Since the 16,000-square foot urban farm was established in 2010, it has produced and donated more than six tons of fresh produce for North Fulton Community Charities’ food pantry.
“The Unity Garden continues to be a blessing for NFCC and the families we serve, with produce harvested and delivered several times a week all year long, bushels and bushels of vegetables, herbs and greens of all kinds,” said NFCC Executive Director Barbara Duffy.
We receive donations from a half dozen community gardens, but since the Unity Garden started bringing donations to us in June 2010, they have consistently provided 85 to 90 percent of our donated garden produce,” said NFCC food pantry manager Kevin Tracy.
“The families that are most grateful are those that have family members that are battling cancer or other health issues that limit the amount of processed food that they can consume. Without the Unity Garden we would not be able to provide the fresh fruit and vegetables that their diet demands.”
Now in its second year, the garden continues to thrive.
“The summer crops are growing nicely, and I anticipate that we will have the garden fully planted for summer in the next week or so,” said Libby Lintel, the Unity Garden coordinator. “We harvested a good bit last week and at over 1,100 pounds, May 2012 was our biggest harvest month ever.”
Recent harvests included lettuce, sugar snap peas, beets, beet greens, summer squash, onions, scallions, broccoli, fennel, kohlrabi and radish. Among the herbs taken from the garden were basil, catnip, dill, chives, lemon verbena, marjoram, parsley, sage, thyme, lemon thyme and winter savory.
Lintel leads a horticultural team of volunteers who come to the nature center in groups to help grow the crops year round.
“The sustainable garden has three goals, production, donation and education, said the nature center’s community relations director, Lynn McIntyre. “Gardening continues to be a catalyst for community collaboration and interaction.”
Lintel concurred. “We have improved the quality of life for both the people who work in the garden and those who benefit from its harvest.”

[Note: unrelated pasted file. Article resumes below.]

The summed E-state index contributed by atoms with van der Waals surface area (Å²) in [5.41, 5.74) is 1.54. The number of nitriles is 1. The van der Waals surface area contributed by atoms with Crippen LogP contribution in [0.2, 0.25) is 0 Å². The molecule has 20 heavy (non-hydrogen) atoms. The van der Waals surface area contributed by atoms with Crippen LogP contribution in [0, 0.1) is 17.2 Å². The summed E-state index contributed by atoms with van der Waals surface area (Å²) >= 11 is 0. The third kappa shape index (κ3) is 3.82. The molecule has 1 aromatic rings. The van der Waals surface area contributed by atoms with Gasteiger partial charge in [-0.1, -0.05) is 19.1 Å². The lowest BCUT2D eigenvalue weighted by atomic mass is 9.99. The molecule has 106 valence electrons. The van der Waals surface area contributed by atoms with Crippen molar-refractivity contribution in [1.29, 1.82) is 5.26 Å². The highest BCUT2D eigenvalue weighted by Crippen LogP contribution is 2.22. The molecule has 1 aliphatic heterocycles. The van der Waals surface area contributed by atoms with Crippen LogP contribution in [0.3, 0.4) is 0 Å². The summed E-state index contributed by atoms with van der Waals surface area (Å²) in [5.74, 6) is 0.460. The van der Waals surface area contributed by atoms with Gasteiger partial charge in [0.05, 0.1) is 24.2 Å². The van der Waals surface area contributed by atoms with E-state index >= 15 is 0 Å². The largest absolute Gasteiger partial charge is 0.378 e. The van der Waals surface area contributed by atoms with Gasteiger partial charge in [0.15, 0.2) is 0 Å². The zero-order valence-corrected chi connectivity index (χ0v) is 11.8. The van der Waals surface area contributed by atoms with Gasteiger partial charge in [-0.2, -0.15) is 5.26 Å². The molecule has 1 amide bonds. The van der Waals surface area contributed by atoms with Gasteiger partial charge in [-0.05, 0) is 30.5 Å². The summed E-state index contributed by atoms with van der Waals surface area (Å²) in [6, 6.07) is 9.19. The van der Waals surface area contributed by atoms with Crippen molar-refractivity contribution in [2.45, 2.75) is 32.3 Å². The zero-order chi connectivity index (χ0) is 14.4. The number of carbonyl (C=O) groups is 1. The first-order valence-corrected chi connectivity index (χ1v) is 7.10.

The Unity Garden is made possible by a grant, renewed again this year, from Kaiser Permanente. But it’s the folks who pitch in and contribute their time and labor that really make the Unity Garden work, Lintel said.
“We can’t do this without our volunteers. They keep our garden growing,” she said. “Our volunteers include adults, teens, young adult organizations and corporate groups.”
This summer, the garden team needs help with harvesting, watering and weeding and assistance with fall planting. “No experience is needed to help in the Unity Garden,” Lintel said. “We will teach you all that we know, and we all learn together.”
Volunteers are generally needed in the morning between 8 and 11 a.m. In the fall and spring, volunteers are needed from 9 or 10 a.m. until noon or 1 p.m. Volunteers are welcome on a weekly basis, twice a month, or even for a single visit. Groups of 15 to 20 corporate volunteers can also be accommodated.
On June 19, Chattahoochee Nature Center will be the beneficiary of Whole Foods Market’s community giving day, when five percent of that day’s net sales at the Roswell Harry’s Market and the Merchant’s Walk Whole Foods Market in east Cobb will be donated to support of the garden. Both the es will be sponsoring us. We will have our garden volunteers there at each of the stores as well during the day
To get more information about the Unity Garden or to sign up to volunteer, contact Lintel at email@example.com or go to www.chattnaurecenter.org./unity-garden-get-involved.